Assembling the <strong>Emotions </strong>was also a great job. Emotions are Pierre Hermé's signature desserts presented in glasses and eaten with a spoon - well unless you like to lick your fingers!
I had the chance to make both Emotions <strong>Mosaic</strong> (griotte jelly, pistachio jelly, pistachio mascarpone cream) and <strong>Celeste</strong> (rhubarb compote, fresh strawberries, passion fruit and mascarpone mousse, passion fruit marshmallows).
<img src="http://forums.egulle...725_187337.png" alt="emotion11.png" />
These are entertaining to make (basically I piped a fixed quantity of jelly with a piston into glasses - see Sensations below for more details) and are really yummy. I must say I have a weak spot for the passion fruit guimauves, even though it was a really-teeny (don't want to sound like I'm complaining because I am not) pain when I had to separate hundreds of them and roll them in icing sugar.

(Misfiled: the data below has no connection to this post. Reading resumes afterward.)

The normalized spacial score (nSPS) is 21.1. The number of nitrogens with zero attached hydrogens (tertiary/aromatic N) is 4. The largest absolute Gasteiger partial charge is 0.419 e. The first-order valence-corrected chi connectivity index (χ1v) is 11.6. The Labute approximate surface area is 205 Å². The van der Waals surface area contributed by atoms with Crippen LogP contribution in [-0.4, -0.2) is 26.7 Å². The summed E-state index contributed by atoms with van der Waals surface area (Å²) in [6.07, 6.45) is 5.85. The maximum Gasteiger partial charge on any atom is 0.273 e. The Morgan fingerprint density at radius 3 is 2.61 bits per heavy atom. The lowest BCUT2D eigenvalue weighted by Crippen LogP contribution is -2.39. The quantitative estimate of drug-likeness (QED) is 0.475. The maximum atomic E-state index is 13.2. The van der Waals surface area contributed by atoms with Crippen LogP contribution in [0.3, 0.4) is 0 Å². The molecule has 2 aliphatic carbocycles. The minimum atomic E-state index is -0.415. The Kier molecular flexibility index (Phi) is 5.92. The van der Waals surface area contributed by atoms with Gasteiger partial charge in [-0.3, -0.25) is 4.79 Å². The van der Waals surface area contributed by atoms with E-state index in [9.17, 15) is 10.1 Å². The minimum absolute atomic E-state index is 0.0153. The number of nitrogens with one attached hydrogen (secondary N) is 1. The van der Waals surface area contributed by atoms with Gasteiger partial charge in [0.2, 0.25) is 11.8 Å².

As you might imagine I was happy to get to make so many different things and I was really proud when they actually let me make a whole batch of <strong>Sensation Celeste</strong>. Sensations are glasses filled with different jellies and generally topped with a macaron.
First, I had to make the rhubarb compote: gelatine, rhubarb purée, lemon juice and sugar, pour a fixed quantity of it into small glasses with a piston, and allow to set before doing the same with both strawberry and passion fruit jellies.